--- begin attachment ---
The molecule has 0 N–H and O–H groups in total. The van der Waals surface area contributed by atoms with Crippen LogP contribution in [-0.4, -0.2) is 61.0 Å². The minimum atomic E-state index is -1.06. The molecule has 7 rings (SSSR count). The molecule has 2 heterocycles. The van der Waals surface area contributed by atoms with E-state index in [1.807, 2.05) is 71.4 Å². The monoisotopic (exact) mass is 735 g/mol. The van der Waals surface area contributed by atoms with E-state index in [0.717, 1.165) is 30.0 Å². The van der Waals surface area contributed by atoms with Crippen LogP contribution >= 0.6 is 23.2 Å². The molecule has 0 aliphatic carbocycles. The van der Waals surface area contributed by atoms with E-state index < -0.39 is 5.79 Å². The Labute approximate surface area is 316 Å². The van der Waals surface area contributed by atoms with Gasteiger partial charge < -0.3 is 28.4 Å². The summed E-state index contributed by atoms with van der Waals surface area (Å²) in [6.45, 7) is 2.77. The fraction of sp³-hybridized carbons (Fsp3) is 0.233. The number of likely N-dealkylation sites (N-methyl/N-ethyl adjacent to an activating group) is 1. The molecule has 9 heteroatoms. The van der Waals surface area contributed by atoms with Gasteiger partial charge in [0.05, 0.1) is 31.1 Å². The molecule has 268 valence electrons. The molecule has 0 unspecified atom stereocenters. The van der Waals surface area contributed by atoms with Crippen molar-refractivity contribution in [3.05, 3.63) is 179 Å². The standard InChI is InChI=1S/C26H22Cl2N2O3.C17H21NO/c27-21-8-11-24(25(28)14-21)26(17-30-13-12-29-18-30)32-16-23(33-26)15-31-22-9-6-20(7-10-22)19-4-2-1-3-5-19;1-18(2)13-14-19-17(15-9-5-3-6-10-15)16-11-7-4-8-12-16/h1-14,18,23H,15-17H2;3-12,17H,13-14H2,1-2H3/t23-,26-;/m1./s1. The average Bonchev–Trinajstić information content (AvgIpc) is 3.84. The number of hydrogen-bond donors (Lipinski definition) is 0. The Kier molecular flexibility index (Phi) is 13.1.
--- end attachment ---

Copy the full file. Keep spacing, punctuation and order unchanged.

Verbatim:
The molecule has 0 N–H and O–H groups in total. The van der Waals surface area contributed by atoms with Crippen LogP contribution in [-0.4, -0.2) is 61.0 Å². The minimum atomic E-state index is -1.06. The molecule has 7 rings (SSSR count). The molecule has 2 heterocycles. The van der Waals surface area contributed by atoms with E-state index in [1.807, 2.05) is 71.4 Å². The monoisotopic (exact) mass is 735 g/mol. The van der Waals surface area contributed by atoms with E-state index in [0.717, 1.165) is 30.0 Å². The van der Waals surface area contributed by atoms with Crippen LogP contribution >= 0.6 is 23.2 Å². The molecule has 0 aliphatic carbocycles. The van der Waals surface area contributed by atoms with E-state index < -0.39 is 5.79 Å². The Labute approximate surface area is 316 Å². The van der Waals surface area contributed by atoms with Gasteiger partial charge < -0.3 is 28.4 Å². The summed E-state index contributed by atoms with van der Waals surface area (Å²) in [6.45, 7) is 2.77. The fraction of sp³-hybridized carbons (Fsp3) is 0.233. The number of likely N-dealkylation sites (N-methyl/N-ethyl adjacent to an activating group) is 1. The molecule has 9 heteroatoms. The van der Waals surface area contributed by atoms with Gasteiger partial charge in [0.05, 0.1) is 31.1 Å². The molecule has 268 valence electrons. The molecule has 0 unspecified atom stereocenters. The van der Waals surface area contributed by atoms with Crippen molar-refractivity contribution in [3.05, 3.63) is 179 Å². The standard InChI is InChI=1S/C26H22Cl2N2O3.C17H21NO/c27-21-8-11-24(25(28)14-21)26(17-30-13-12-29-18-30)32-16-23(33-26)15-31-22-9-6-20(7-10-22)19-4-2-1-3-5-19;1-18(2)13-14-19-17(15-9-5-3-6-10-15)16-11-7-4-8-12-16/h1-14,18,23H,15-17H2;3-12,17H,13-14H2,1-2H3/t23-,26-;/m1./s1. The average Bonchev–Trinajstić information content (AvgIpc) is 3.84. The number of hydrogen-bond donors (Lipinski definition) is 0. The Kier molecular flexibility index (Phi) is 13.1.